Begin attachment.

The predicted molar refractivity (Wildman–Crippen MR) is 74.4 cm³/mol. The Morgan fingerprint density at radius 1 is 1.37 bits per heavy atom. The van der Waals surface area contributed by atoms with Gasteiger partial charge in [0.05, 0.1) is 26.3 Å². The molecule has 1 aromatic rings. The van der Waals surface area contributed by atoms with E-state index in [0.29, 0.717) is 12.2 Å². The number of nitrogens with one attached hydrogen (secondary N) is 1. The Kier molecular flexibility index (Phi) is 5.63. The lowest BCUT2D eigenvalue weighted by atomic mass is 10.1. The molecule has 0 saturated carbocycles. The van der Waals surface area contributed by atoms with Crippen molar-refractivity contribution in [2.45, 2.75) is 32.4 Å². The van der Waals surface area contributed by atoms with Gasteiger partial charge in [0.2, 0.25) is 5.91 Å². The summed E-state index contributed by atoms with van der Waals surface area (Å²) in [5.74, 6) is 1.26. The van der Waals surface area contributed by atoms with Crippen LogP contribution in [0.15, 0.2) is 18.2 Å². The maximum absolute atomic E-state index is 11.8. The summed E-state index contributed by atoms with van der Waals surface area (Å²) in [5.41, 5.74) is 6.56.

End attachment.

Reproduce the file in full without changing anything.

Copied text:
The predicted molar refractivity (Wildman–Crippen MR) is 74.4 cm³/mol. The Morgan fingerprint density at radius 1 is 1.37 bits per heavy atom. The van der Waals surface area contributed by atoms with Gasteiger partial charge in [0.05, 0.1) is 26.3 Å². The molecule has 1 aromatic rings. The van der Waals surface area contributed by atoms with E-state index in [0.29, 0.717) is 12.2 Å². The number of nitrogens with one attached hydrogen (secondary N) is 1. The Kier molecular flexibility index (Phi) is 5.63. The lowest BCUT2D eigenvalue weighted by atomic mass is 10.1. The molecule has 0 saturated carbocycles. The van der Waals surface area contributed by atoms with Crippen molar-refractivity contribution in [2.45, 2.75) is 32.4 Å². The van der Waals surface area contributed by atoms with Gasteiger partial charge in [0.2, 0.25) is 5.91 Å². The summed E-state index contributed by atoms with van der Waals surface area (Å²) in [5.74, 6) is 1.26. The van der Waals surface area contributed by atoms with Crippen LogP contribution in [0.15, 0.2) is 18.2 Å². The maximum absolute atomic E-state index is 11.8. The summed E-state index contributed by atoms with van der Waals surface area (Å²) in [5.41, 5.74) is 6.56.